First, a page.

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Photography Zach Apo-Tsang, Styling Vitamin B12. Summer 2022 issue of Dazed

A love letter to 99p hair shop lip gloss, a British Black girl staple

Lip gloss has long been a universal staple of girlhood – and for Black teenagers in the UK, the NK Lip Gel is the ultimate cultural heirloom. Here, Sola Adeaga pens an ode to her holy grail

Introducing Horror Nation?, a new season from Dazed about the current state of the UK from the perspective of the young people who live here. 

“This is the Beyoncé of all clear glosses,” influencer Nella Rose says as she holds up her NK Lip Gel in a TikTok video sharing her make-up kit staples. “I can’t live without the £1 hair shop lip gloss”. 

When I think back to my childhood days, what stands out most of all – aside from the high ponytailed braids, the rolled-up school skirts and the scuffed-up Kickers – are the lips so copiously slathered with thick layers of gloss. Now, this wasn’t just any old gloss. This was the NK Lip Gel, aka the Black girl staple. Coming courtesy of local hair shop Pak’s, it was its own cultural currency – a mere glance at the tube alone was enough to cause social disruption in the school playground.

Beyond the tinted chapsticks and Vaseline, lip gloss has always been a universal staple of girlhood. From the late 90s and early 00s, the industry, with all its fruity flavourings and brightly coloured packaging, made its target market clear. Lip glosses could be found everywhere, and – like many – the first I ever bought was this 99p holy grail.

“Growing up, we wasn’t allowed to wear make-up in school... this was the make-up baby, you just put on your little lip gloss and you was the Beyoncé,” Rose says in the video. Imaan Brown, 22, agrees. “I think it would be very difficult to find a Black British girl whose first lip gloss wasn’t one of the cheap ones from the hair shop,” she says.

Lip gloss’s inextricable bond to teenage girlhood has been reaffirmed again and again in pop culture and media, with songs like Lil Mama’s “Lip Gloss” and the lacquered-up lips of 90s Disney channel icons, such as London Tipton and Raven Baxter. Yet, while white girls bought Girl Talk magazine and headed to Claire’s in droves, Black and Brown girls often didn’t see themselves represented in these spaces.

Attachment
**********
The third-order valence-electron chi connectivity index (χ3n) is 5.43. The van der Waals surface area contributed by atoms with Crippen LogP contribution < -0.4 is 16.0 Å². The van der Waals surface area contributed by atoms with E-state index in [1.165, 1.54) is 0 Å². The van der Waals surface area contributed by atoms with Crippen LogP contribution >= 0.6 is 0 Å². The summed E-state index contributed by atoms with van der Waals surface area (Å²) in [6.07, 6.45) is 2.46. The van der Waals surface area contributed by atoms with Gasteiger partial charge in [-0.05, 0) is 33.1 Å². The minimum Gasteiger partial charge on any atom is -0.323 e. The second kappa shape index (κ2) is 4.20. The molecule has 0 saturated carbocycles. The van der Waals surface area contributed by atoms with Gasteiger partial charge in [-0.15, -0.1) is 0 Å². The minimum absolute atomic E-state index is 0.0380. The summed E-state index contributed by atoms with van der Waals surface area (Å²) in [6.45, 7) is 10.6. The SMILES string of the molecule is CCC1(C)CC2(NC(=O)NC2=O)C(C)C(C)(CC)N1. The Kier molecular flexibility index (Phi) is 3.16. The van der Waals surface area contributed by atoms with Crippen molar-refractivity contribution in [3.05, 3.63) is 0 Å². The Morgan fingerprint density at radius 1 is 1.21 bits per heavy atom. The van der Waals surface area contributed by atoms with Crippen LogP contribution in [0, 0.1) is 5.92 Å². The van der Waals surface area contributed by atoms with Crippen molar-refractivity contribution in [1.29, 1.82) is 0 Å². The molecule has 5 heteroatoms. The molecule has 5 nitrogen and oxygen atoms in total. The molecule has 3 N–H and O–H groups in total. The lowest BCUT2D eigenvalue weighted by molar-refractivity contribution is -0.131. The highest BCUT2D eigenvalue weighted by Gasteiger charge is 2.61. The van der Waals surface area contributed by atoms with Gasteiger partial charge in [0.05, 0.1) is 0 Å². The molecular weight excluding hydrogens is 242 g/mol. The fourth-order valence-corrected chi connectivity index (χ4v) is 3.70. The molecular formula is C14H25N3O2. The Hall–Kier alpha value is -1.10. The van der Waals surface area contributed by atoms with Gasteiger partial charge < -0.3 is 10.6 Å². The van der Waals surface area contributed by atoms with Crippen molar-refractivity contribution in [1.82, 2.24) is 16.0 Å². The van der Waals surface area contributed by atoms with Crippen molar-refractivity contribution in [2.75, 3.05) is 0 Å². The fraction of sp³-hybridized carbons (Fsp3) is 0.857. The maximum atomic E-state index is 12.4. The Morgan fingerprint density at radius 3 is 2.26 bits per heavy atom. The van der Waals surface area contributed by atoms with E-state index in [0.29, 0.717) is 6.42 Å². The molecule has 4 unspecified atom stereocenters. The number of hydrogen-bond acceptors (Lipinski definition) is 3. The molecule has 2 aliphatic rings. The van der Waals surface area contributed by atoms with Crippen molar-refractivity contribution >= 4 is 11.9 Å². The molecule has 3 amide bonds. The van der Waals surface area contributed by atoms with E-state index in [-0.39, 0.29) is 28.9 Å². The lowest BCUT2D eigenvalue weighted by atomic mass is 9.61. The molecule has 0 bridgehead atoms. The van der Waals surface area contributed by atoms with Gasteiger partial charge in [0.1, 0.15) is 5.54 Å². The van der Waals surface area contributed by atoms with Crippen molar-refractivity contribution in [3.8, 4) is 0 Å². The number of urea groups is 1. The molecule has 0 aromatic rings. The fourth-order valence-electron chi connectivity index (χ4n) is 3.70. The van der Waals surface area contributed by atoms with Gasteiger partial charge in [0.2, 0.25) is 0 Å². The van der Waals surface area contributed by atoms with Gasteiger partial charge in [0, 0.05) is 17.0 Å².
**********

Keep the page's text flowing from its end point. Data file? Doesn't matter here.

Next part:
“As a young Black girl, nothing was created with me in mind,” Natalie A Carter writes in her book Grown: The Black Girls’ Guide to Glowing Up. “I couldn’t read a book at school that dealt with my experience or culture, or pick up a magazine with a free lipstick that would suit my complexion.” This is obviously a problem because, as feminist writer Andrea Dworkin said in her 1974 book Women Hating, the “standards of beauty describe in precise terms the relationship that an individual will have to her own body”. 

For so long, make-up brands didn’t offer lipsticks or glosses in shades that suited darker skin tones, so women in the Black and Latinx community could only use clear gloss. With Western beauty standards denying us access to universal markers of femininity and girlhood, we had no choice but to make our own, with many resorting to using eyeliners and eyebrow pencils instead of lip liners, topped with a slick of gloss to create a nude lip colour. 

But the 99p gloss isn’t just an entry-level product within Britain’s Black and Brown community. It’s a cultural heirloom. “I remember seeing other girls wearing the lip gloss and wanting to be a part of this community of young women embracing their gentle introductions to Black beauty,” Valerie Kporye, 21, tells Dazed. “It symbolised young Black girl culture, [and was a] statement of agency [for] young woman, without the pressure of growing up too quickly.” 

So, while the industry churned out a slew of white-casting glosses and poorly pigmented lipsticks in tepid rosy pinks, we found belonging at the checkout of our local hair shops, for less than a pound. “I think it’s the same kind of universal experience of girlhood that dress-up tiaras and Princess jewellery falls into,” says Brown. For many, that 99p lip gloss was our saving grace, and an entry point in multiple ways: it granted financial access to make-up, but also social access to the narratives of girlhood (at least amongst ourselves).

We’ve come a long way from the 99p NK Lip Gel. Now we exist in a new age of gloss, with products such as Fenty Glass Bomb and Kiko 3D Hydra Lip Gloss taking the industry by storm, and granting us something a lot of British Black women have been denied when it comes to cosmetics: choice. There are now finally shades we can wear, which actually suit our skin tones.

Despite all the new options, however, there is still something special about the OG. “Even to this day I still buy [the NK Lip Gel] whenever I go to the hair shop,” adds Brown. “Maybe it’s because of nostalgia, but I keep reaching for them whenever I need a gloss – and they have yet to let me down.”

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